2008 Mercury Grand Marquis Review
The Grand Marquis is a large sedan with a strong V8 engine, roomy and comfy interior, good crash test results, and a long, storied history. If you're in the market for a large car, you should also consider the Toyota Avalon, Chrysler 300, and Hyundai Azera.
As of the 2008 model year, the Ford Crown Victoria is only sold to fleets. This leaves the 2008 Mercury Grand Marquis as the only consumer option if you want a new car that scares everyone else on the road into thinking you're a police officer.
While heavily out-dated, most critics agree that the Grand Marquis succeeds in providing what it always has: a comfortable ride and voluminous interior and cargo space. It does offer attractive pricing for its class, and brings classic American car heritage. "It's perfect for highway cruising, and it's big and comfortable enough for rest-stop snoozing when it's time to take a break," says the Edmunds notes that "it's easy to dismiss the Grand Marquis as a dated car from an earlier era, but it's actually the best-selling car in Mercury's lineup.", adding "if you want to experience America and enjoy at least the illusion of unfettered freedom, you've got to hit the road, and hitting it in a Grand Marquis is about as good as it gets in terms of ride and affordable yet lavish creature comforts."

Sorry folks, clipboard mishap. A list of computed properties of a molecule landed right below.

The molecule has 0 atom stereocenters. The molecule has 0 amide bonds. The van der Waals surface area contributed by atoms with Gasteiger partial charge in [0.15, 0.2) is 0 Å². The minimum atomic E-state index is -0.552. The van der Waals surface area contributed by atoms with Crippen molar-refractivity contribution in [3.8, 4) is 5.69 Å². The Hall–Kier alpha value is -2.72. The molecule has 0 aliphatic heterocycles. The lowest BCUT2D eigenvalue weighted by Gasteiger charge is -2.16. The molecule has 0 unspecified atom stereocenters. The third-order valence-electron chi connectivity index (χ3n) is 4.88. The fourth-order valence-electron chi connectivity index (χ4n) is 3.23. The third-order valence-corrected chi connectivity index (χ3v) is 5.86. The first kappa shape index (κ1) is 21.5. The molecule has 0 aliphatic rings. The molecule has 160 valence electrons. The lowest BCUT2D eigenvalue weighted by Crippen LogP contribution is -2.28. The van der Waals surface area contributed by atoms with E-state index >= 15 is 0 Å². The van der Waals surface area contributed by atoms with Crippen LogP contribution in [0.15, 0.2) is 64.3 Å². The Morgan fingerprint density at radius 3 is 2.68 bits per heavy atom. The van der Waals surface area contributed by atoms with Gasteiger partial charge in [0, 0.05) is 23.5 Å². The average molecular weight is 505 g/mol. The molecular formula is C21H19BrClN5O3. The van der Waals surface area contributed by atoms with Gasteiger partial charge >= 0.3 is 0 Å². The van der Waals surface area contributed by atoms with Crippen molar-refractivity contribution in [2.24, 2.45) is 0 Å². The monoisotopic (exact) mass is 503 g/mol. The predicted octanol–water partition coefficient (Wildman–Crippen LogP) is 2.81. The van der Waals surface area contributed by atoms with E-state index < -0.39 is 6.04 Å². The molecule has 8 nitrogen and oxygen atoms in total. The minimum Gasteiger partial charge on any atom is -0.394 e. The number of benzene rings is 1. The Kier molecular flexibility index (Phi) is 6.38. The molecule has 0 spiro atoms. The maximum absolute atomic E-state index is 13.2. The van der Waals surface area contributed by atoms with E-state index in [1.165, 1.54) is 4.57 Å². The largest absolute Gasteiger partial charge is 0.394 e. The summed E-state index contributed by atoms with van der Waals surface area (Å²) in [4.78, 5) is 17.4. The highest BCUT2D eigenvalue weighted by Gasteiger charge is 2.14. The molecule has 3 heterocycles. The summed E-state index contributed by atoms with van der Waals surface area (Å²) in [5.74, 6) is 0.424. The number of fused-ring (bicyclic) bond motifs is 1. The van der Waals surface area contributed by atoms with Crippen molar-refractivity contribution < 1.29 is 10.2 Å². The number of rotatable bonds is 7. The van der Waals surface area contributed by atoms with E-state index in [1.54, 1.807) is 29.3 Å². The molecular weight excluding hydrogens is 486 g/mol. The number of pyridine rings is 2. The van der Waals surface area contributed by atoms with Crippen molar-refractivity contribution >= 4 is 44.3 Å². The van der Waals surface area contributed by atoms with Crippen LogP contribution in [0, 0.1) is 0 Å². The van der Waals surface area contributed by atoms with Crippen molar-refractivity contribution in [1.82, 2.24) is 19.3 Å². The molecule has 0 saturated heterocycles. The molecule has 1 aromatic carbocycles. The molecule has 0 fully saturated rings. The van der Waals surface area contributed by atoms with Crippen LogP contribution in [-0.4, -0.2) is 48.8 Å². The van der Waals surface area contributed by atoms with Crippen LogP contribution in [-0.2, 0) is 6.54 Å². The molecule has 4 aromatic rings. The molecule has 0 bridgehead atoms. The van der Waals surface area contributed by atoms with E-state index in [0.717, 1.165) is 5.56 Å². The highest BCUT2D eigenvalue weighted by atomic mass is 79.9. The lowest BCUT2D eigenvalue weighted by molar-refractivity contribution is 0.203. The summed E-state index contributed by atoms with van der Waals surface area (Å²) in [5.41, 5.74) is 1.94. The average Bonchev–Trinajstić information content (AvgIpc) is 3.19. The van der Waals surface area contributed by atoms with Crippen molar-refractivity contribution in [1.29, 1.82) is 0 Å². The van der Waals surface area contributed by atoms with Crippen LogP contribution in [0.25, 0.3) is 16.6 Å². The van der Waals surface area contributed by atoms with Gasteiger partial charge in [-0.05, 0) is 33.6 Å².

Likewise, "if you've been drooling over the Lincoln Town Car, but it's just too expensive, try taking a spin in a Grand Marquis," says Kelley Blue Book. Automobile Magazine calls it "the archetypical American highway sedan." With its "trademark rear-wheel drive, V-8 engine, cushioned ride, and bench seating," this car "appeals to those who have fond memories of old Detroit and its big, powerful, and affordable vehicles -- an audience that started driving well before the Grand Marquis's 1975 introduction."
IntelliChoice gives the base model 2007 Mercury Grand Marquis a value rating of "Below Average," for its predicted five-year cost of ownership compared to other vehicles in its class. Auto reviewers find the Grand Marquis moderately priced, as compared to other large sedans. Edmunds says the Mercury Grand Marquis is "still a lot of car for the money. For about $30,000, you can get a large, rear-wheel-drive, V8-powered sedan that's every bit as luxurious as a Lincoln Town Car but costs thousands less." calls the price "reasonable," and notes "huge discounts offered on top of that."